(Host) Vermont’s Progressive Party hopes to attract new members by highlighting key differences with the Democrats on budget and tax issues.
And, as VPR’s Bob Kinzel reports, the effort could endanger the fragile truce that currently exists between the two parties for the 2012 elections.
(Kinzel) There was a fair amount of cooperation between Progressives and Democrats during the 2010 election.
Two state senators were elected under the affiliation of both parties and the Progressives deliberately chose not to run a gubernatorial candidate because they didn’t want to siphon votes away from the campaign of Democrat Peter Shumlin.
But things have changed over the past 6 months.
Morgan Daybell is the director of the Progressive Party. He says he’s disappointed that the Democrats had one position on fighting budget cuts when Republican Jim Douglas was governor, and another one when Shumlin was in the office.
(Daybell) "The Democratic majorities in the House and Senate were certainly perfectly willing to talk about raising more revenue especially from the wealthiest Vermonters to put off some of the budget cuts that Douglas had been proposing that message seems to have changed 180 degrees once they’ve captured the Governor’s office and I think that’s left a lot of folks cold."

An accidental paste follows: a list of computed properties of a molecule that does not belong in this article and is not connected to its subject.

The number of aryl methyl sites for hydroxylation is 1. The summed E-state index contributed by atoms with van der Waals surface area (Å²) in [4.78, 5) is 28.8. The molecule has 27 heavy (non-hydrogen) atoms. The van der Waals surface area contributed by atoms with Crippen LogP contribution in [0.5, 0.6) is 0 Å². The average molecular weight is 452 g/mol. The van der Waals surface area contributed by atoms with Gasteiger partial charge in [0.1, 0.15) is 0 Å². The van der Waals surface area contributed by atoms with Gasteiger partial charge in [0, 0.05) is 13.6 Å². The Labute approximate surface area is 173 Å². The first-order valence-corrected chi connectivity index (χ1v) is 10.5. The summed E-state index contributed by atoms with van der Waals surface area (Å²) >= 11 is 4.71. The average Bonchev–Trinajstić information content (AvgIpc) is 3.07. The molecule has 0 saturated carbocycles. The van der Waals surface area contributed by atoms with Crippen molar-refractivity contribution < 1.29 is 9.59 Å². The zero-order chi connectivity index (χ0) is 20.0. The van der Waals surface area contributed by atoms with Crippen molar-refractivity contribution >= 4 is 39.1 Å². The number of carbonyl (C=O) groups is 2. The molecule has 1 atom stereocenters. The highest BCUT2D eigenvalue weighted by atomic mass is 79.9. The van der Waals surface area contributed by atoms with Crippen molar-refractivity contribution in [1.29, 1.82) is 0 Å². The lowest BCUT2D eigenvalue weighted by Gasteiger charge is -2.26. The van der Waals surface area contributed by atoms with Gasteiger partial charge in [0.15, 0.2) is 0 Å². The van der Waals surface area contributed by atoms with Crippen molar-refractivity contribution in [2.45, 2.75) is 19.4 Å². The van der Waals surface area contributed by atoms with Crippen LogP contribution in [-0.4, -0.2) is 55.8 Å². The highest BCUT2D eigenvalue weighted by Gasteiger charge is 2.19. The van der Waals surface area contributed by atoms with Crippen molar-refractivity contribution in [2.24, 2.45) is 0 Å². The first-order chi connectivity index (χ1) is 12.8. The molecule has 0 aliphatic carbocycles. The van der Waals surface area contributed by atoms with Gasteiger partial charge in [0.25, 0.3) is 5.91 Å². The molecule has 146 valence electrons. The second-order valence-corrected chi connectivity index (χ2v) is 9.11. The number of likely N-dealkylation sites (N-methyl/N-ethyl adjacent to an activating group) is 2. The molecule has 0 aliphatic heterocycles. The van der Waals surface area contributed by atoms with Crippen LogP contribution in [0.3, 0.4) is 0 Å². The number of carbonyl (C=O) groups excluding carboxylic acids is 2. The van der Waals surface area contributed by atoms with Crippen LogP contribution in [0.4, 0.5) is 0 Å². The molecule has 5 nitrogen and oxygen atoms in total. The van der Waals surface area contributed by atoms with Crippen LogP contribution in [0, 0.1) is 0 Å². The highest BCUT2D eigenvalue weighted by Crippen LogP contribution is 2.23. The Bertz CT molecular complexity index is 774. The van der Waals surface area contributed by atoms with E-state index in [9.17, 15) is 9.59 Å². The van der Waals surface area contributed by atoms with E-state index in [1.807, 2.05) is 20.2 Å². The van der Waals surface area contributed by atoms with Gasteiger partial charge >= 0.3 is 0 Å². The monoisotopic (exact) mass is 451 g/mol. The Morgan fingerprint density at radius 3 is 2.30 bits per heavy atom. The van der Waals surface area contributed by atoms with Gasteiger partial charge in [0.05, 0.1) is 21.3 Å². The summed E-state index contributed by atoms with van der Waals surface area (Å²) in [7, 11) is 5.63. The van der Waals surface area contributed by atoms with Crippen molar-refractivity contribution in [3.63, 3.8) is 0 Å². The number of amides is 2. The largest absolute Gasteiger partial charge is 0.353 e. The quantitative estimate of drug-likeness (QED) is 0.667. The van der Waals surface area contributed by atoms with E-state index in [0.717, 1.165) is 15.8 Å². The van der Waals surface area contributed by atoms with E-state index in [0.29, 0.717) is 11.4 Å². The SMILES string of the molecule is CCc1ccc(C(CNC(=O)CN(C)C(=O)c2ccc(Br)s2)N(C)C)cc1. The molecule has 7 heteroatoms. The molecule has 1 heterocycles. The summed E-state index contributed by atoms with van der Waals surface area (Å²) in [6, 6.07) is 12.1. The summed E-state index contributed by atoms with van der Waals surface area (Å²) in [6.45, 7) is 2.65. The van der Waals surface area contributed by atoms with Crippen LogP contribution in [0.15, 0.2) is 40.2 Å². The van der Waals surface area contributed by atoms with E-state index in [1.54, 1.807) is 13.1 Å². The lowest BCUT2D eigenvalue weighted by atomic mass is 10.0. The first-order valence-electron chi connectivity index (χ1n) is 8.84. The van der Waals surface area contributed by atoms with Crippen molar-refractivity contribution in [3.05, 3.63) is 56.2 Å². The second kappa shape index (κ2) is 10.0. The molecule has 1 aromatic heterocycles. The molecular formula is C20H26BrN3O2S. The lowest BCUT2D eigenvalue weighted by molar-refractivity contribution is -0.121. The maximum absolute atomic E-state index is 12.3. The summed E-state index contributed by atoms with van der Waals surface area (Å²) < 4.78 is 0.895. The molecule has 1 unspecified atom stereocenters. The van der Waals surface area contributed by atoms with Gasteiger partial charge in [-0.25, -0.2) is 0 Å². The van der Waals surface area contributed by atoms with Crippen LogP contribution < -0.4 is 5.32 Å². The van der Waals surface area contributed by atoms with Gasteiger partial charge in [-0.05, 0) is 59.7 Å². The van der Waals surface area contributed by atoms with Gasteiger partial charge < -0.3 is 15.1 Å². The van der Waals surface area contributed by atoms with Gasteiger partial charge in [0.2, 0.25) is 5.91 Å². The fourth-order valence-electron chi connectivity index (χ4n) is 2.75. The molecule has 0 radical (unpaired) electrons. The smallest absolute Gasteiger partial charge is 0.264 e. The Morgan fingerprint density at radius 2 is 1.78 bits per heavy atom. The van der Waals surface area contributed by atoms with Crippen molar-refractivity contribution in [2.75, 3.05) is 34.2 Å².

(Kinzel) Daybell says the Progressives want to generate interest in these fiscal issues as they work to develop town organizations this fall.
(Daybell) "So it’s really about highlighting those differences but also about trying to build a little more public momentum around the idea that we really need to look at other solutions to the revenue crisis rather than these austerity measures that we’re seeing in Vermont."
(Kinzel) Retired Middlebury College political science professor Eric Davis says the Progressives may also have an eye on the 2012 legislative session – a session where budget issues are expected to play a major role.
(Davis) "The Progressives might hope that by raising the issue now they can get a few more members of the Democratic caucus to support it maybe even pick up some major figures in the Democratic Party".
(Kinzel) But Davis also thinks that the relationship between the Progressives and Democrats could turn very nasty if both Parties run a candidate for mayor of Burlington next winter and a Republican candidate is able to win. It will be the first election since voters rejected instant run off voting in the race for mayor.
(Davis) "Many Democrats will say that the Progressives were spoilers they split the anti Republican vote with the Democrat and enabled a Republican to win if that happens there’s going to be a lot of animosity between Progressives and Democrats not just in the city of Burlington but in the Legislature in Montpelier as well."
(Kinzel) Davis says it’s possible that the Progressives could gain some additional seats in the Vermont House in 2012 because it’s likely that the Burlington area will gain a seat or two as a result of reapportionment.
For VPR News, I’m Bob Kinzel in Montpelier.